On Air



GUTTR is a man of dedication, passion and complex inner workings. During our chat we spoke about his musical upbringing, inspiration from various members of his family and how he found solace in rap when his outside world was hectic.

Words Ishmael Soriano Images Mica Costa Pereira Published 14.02.22

GUTTR is a proper Bristolian, referring to his family as ‘old school Bristol ravers’. Music is a huge part of his family: his auntie’s a singer, his uncle’s a member of Bristol drum and bass duo Flynn & Flora, and his dad has been a bass player for 40 years. The separation of his parents allowed him to enter two completely different worlds, his mum’s side more rock orientated, with bands like Foo Fighters leading the way, and on his dad’s side, R&B with the likes of Destiny's Child and bassist Marcus Miller.

Being surrounded by music from a young age definitely plays a part in shaping a musical identity, but finding your own musical identity helps not only to discover new sounds, but also parts of yourself. It was only when he reached his third year of secondary school it clicked that the music had to be ‘mixed with my own desires based on my own life experiences, and what I needed from the music as well’. Finding your own taste can easily be overlooked, but realistically it can act as a way to allow you to start living through yourself. Kane got his hands on his Dad's CD collection at the age of 10 and found 2002’s ‘The Eminem Show’, leaving a lasting impact on him and ultimately encouraging a young Kane to pick up the pen. He recalls from his youth, ‘writing some pretty gnarly stuff, and my dad was like "WHAT THE HELL!”... I was writing some pretty crazy stuff but obviously I was hearing some pretty crazy stuff and yeah my Dad did not rate it. It wasn't just about saying naughty words though, for Kane it's always been about the art of Hip-Hop. It’s hard not to be attracted to it; culturally it's completely different to his Irish family heritage, but thanks to his auntie, he wasamazed by people who could spit bars on the whole Hip-hop thing, and the style and culture that comes along with it, that's what I was trying to emulate and trying to be, I wanted to be T-Pain… (before the madness) or something, it made me feel like I'm the person I want to be.’ 

Guttr's portrait

Despite the reaction from his Dad, it made him feel like ‘that person’ and to this day even without having as much music out as he would like, that feeling remains the same – ‘I'm always tryna achieve more, but I'm living it right now’. He never thought pursuing music was an option until other people had told him he was good enough: ‘I would do my thing and people would we be like, 'you need to make some music' — so I used to make little tracks on Garageband on my iPod in year nine and stuff. I would sample my voice spit bars on it and take it in. People would be like ‘yo this is sick’ huddling round the iPod, that really boosted my confidence’.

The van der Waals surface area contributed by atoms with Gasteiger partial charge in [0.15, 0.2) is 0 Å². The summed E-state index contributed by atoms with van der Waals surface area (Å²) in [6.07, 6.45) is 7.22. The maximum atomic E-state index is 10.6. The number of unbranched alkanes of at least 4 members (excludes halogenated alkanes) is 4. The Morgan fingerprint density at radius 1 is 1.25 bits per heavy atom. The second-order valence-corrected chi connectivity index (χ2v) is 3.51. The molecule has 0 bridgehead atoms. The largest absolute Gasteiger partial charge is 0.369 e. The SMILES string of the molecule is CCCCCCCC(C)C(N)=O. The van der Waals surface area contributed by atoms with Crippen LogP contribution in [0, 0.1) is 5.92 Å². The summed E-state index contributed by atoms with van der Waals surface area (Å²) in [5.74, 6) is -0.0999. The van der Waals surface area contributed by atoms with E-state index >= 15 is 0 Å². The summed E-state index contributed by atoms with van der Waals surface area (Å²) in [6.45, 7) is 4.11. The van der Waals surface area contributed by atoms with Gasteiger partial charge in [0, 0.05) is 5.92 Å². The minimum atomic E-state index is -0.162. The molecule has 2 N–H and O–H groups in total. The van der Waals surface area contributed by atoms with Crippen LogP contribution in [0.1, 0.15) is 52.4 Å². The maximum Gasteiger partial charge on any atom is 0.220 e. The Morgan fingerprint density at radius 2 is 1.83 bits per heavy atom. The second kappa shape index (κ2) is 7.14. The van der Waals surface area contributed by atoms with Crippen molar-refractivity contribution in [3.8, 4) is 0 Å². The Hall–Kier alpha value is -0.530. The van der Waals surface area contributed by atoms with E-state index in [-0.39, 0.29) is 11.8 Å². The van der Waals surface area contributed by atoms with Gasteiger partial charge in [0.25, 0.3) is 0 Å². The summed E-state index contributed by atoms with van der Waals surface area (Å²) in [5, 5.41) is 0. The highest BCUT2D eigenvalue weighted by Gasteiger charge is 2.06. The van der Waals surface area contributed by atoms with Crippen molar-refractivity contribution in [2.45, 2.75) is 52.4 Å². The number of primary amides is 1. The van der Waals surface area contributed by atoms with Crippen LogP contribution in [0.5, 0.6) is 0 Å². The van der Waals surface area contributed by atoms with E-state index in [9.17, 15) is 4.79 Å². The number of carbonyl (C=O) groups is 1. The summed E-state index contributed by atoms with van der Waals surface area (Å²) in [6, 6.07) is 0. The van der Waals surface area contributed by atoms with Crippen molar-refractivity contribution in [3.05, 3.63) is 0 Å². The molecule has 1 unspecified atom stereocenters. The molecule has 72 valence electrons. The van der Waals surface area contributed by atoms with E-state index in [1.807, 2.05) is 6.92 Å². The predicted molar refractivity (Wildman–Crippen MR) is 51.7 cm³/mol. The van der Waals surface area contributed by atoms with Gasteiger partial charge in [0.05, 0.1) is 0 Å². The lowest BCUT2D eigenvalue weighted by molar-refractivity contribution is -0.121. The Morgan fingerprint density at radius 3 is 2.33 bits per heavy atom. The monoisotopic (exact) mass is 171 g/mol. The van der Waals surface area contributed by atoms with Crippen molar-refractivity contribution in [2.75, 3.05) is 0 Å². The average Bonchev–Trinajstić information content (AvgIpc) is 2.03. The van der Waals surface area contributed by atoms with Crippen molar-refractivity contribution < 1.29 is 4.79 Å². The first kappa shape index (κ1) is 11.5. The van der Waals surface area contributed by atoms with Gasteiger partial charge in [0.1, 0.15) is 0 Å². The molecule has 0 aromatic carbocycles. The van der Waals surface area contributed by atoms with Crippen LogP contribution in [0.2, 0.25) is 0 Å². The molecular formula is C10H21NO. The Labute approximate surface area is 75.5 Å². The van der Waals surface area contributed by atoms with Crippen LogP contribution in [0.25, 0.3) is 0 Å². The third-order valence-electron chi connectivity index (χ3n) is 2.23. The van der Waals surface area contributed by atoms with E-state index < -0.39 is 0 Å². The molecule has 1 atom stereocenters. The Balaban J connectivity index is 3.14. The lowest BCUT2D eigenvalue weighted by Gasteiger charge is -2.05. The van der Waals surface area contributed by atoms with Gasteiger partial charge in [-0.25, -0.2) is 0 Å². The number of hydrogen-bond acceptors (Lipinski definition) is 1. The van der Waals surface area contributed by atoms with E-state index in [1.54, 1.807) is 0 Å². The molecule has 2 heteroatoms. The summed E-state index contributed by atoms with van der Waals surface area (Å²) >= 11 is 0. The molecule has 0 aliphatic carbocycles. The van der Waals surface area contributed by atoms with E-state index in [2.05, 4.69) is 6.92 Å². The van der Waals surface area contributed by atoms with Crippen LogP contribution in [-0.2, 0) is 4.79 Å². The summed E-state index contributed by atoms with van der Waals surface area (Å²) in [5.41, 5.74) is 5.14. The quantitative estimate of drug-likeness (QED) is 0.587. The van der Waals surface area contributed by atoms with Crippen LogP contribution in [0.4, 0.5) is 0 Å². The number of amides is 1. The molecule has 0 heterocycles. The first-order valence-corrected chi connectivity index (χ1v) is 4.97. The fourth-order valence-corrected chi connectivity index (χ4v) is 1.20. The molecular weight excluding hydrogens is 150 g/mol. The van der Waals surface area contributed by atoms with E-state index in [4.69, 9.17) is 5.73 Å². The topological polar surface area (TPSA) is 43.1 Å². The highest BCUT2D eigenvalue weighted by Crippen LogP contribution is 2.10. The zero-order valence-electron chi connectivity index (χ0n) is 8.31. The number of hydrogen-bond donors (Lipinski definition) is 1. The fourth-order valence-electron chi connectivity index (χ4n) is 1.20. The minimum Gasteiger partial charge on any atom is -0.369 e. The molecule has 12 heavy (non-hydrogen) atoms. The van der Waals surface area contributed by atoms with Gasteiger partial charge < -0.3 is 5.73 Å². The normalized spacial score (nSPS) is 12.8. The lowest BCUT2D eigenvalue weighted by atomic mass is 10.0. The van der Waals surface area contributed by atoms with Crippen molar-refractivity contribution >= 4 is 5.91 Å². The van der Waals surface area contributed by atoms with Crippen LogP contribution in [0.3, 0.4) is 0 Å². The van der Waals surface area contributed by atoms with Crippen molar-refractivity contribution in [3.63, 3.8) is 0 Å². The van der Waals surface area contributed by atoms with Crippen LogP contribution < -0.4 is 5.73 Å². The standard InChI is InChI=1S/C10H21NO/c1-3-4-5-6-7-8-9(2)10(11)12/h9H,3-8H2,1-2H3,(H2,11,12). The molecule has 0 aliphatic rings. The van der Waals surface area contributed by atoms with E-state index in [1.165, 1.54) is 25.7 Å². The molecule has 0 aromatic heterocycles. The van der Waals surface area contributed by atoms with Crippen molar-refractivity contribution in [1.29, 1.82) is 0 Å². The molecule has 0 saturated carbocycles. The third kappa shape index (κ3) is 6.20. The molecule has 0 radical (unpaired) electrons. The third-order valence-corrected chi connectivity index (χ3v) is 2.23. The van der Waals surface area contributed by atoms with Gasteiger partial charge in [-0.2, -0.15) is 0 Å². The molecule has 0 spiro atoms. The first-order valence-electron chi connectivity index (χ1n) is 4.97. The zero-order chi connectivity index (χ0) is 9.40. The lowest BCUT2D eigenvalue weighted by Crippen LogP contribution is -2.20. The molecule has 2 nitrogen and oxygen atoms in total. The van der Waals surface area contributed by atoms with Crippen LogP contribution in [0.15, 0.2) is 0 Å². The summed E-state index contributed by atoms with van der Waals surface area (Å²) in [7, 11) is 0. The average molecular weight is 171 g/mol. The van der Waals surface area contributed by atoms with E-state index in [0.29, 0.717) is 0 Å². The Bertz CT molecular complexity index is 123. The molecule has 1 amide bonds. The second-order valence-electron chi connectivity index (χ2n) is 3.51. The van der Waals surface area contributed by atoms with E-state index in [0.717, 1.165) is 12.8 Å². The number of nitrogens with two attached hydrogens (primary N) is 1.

It's hard for rap music to show every aspect of his personality: before Kane was GUTTR, he was quite an introverted kid ‘listening to sad music in my room’. He explains that he only started writing to, in his own words 'deal with shit in my life without telling people about it, cause I didn't want to tell people about it so I told the page, I always just gravitated towards music that nurtured me emotionally and made me feel good or sad, whatever I needed to feel. So I just started listening to whatever. GUTTR finds peace through music; it allows him to be vulnerable to listeners who have no idea about his life outside of music and what he’s been through, he keeps a very tight circle and only a select few know the truth behind his lyrics 'I'm still able to express it to the audience, without them knowing the's meditation’

Guttr & Friends chatting round table

Kane’s goal is clear: ‘the goal is to be respected for my art, I just want people to hear my music and like it. I want it to relate to people and relate to how they live their lives and the journey they’ve been through personally, and also I just want to be able to buy a house and just live in it and chill, just have a chilled life and be able to spend time helping other people, sorting other people out instead of worrying about myself all the time’.

GUTTR is still at the beginning of his journey but it seems to me someone with his amount of dedication, passion and patience will get exactly where he wants to be. His collective ‘1999 Records’ now have a platform to show this progression in their monthly Noods Radio show. UK rap music is finally having it's time in the spotlight with genres like Drill entering the mainstream and influencing the UKs underground, making it more hungry and increasing the need to stand out and do something different. 


The Grip project is supported by Audio-Technica. Since 1962, Audio-Technica’s audio equipment – ranging from cartridges and turntables to microphones and headphones – has been used by a diverse and eclectic mixture of music scenes throughout the world. Find out more and browse their current products via their website